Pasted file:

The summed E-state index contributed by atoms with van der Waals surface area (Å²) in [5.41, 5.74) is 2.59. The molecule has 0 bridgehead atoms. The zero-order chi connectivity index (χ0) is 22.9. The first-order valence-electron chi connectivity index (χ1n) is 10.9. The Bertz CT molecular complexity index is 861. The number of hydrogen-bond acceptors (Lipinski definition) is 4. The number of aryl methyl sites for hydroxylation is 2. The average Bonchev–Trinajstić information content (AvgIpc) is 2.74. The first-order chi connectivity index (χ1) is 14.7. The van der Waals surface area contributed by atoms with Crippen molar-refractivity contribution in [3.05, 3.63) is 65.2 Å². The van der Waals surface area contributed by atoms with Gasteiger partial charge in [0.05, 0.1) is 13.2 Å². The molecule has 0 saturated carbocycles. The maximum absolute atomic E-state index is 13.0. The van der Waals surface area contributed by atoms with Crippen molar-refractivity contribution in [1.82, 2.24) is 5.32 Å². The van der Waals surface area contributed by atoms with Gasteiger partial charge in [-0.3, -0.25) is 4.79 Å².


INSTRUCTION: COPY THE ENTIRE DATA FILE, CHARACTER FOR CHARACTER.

The summed E-state index contributed by atoms with van der Waals surface area (Å²) in [5.41, 5.74) is 2.59. The molecule has 0 bridgehead atoms. The zero-order chi connectivity index (χ0) is 22.9. The first-order valence-electron chi connectivity index (χ1n) is 10.9. The Bertz CT molecular complexity index is 861. The number of hydrogen-bond acceptors (Lipinski definition) is 4. The number of aryl methyl sites for hydroxylation is 2. The average Bonchev–Trinajstić information content (AvgIpc) is 2.74. The first-order chi connectivity index (χ1) is 14.7. The van der Waals surface area contributed by atoms with Crippen molar-refractivity contribution in [3.05, 3.63) is 65.2 Å². The van der Waals surface area contributed by atoms with Gasteiger partial charge in [0.05, 0.1) is 13.2 Å². The molecule has 0 saturated carbocycles. The maximum absolute atomic E-state index is 13.0. The van der Waals surface area contributed by atoms with Crippen molar-refractivity contribution in [1.82, 2.24) is 5.32 Å². The van der Waals surface area contributed by atoms with Gasteiger partial charge in [-0.3, -0.25) is 4.79 Å².